USSA MESS Course Prepares Sports Medicine Professionals for More Challenging Work

USSA MESS Course Prepares Sports Medicine Professions for More Challenging Work

Those in the Sports Medicine profession, especially those that deal with snow-related activities, know that it’s more than ankle tape, cuts, and bruises when caring for athletes. Injuries can get real and intense in a blink. We know that practice makes perfect, and this readiness and preparation is no different. This past May, the Medical Emergencies in Skiing and Snowboarding course (MESS) provided education and skill development for the those in the U.S. Ski and Snowboard Medical Pool. During this course, participants learned about acute injury triage and illness commonly seen when traveling with elite level teams. Even in the summertime, this course, developed for PTs, ATs, MDs, and POs, offered unique insight into how to assist athletes who play winter sports.

Dr. Jaron Santelli, the Sports Medicine Director at the United States Ski and Snowboarding Association (USSA), was one of the leaders of this course.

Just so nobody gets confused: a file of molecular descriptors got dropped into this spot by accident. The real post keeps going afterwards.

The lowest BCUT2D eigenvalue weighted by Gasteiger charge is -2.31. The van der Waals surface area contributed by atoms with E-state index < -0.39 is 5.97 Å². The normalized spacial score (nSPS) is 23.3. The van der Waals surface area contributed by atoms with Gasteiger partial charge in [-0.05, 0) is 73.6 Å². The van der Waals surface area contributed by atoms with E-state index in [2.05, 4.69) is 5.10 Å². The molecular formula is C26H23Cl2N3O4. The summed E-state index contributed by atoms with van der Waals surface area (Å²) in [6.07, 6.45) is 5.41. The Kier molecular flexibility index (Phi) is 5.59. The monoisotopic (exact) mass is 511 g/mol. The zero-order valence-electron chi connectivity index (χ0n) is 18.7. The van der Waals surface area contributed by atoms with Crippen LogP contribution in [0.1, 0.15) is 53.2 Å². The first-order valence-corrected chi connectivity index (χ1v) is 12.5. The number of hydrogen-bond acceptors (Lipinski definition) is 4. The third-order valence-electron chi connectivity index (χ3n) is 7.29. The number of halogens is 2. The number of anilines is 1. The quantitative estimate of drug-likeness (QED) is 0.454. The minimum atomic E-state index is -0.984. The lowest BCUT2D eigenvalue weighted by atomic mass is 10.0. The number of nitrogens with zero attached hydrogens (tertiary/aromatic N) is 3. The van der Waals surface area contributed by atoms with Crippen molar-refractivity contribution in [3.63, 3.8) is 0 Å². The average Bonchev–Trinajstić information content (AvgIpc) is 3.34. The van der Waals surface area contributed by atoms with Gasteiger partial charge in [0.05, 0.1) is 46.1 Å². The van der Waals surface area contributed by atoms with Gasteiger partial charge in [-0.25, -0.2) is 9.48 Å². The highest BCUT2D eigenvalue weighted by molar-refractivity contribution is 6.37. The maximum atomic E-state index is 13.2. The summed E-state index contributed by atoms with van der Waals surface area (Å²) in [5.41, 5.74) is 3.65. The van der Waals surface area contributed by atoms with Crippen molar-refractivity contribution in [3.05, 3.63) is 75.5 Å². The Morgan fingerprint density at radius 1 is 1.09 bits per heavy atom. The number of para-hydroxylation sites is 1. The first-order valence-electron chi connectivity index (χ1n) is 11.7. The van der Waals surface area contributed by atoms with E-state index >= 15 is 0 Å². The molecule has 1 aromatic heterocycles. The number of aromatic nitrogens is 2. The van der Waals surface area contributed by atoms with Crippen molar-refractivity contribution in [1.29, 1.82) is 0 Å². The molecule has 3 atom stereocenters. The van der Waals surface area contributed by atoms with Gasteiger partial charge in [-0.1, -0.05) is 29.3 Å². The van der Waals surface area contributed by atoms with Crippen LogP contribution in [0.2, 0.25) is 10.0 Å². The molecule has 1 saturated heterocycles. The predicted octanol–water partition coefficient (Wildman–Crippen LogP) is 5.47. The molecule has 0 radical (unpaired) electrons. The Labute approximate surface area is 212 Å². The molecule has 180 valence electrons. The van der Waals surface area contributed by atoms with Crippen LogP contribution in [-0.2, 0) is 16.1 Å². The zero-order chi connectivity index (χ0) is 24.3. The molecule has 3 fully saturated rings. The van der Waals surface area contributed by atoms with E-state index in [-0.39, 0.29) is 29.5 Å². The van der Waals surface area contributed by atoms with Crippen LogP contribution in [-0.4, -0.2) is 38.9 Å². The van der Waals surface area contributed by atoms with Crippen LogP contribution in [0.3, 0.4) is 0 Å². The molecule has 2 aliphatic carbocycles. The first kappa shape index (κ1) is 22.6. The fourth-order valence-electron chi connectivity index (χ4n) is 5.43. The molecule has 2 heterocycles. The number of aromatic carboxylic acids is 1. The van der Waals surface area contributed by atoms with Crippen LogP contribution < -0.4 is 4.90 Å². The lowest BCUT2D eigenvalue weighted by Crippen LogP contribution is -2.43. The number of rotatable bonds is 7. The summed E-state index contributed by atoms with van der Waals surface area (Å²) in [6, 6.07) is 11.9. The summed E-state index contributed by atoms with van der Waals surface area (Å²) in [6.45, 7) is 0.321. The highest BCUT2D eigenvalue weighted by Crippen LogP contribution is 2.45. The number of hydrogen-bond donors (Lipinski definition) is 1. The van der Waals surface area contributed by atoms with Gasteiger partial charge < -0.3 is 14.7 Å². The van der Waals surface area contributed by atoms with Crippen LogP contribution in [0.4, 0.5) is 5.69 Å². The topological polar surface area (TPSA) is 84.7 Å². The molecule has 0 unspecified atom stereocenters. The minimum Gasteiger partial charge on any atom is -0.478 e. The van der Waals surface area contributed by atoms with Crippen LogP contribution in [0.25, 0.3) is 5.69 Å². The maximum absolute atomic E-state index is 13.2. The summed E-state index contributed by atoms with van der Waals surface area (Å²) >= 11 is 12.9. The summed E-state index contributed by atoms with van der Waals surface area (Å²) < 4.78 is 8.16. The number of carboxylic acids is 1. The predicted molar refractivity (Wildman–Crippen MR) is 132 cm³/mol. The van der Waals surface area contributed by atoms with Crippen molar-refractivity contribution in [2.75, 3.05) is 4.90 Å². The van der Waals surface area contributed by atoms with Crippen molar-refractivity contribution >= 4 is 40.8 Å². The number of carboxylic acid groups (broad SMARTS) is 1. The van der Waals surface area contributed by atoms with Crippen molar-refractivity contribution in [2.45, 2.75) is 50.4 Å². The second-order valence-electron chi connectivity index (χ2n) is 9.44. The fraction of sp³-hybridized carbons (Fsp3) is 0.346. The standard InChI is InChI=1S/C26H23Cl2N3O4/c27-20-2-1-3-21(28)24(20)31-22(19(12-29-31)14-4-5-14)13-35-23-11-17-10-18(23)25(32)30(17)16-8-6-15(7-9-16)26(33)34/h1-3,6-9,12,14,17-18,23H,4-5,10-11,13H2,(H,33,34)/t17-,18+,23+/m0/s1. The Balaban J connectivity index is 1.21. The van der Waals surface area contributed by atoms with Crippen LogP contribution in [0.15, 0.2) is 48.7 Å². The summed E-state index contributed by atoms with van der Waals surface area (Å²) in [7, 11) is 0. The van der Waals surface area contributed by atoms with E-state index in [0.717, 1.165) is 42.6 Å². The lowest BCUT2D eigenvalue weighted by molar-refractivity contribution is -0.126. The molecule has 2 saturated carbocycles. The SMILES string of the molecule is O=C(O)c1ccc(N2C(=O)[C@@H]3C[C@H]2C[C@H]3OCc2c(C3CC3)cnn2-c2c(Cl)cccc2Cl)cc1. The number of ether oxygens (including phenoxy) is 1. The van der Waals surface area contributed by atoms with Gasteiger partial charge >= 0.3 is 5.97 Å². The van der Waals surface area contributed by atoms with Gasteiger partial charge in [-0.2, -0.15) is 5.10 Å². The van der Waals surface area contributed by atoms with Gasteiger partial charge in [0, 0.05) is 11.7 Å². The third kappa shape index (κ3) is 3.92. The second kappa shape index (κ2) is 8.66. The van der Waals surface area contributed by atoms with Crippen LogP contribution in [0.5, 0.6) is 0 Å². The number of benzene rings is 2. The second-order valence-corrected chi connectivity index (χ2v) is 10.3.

“Standing on the side of the hill and working in cold environments is different than responding to an injury on a basketball court or a football field,” Santelli said. “Since we have a variety of specialties, there are different skill sets, so this is a way to upscale the providers with the skill we need them to know.”

The MESS course is specifically designed for professional volunteer staff and provides a Continuing Medical Education (CME) for physicians and medical providers, which is a requirement to join this medical pool.

Santelli shares a passion for sports, athletes, and their safety. Her experience and education as an emergency medicine doctor provides important insight for properly responding to emergencies on the slopes.

“I went to medical school with the intention to be in sports medicine. I have been around sports and snowboarding my whole life from Division I to the professional level. When the USSA job was available, I saw an opportunity to give back to a community that has always been there for me.”

Skiing and Snowboarding are individual sports, so USSA athletes are always working towards accomplishing challenging individual goals, which makes the day-to-day and culture a bit different than if they were playing a team sport.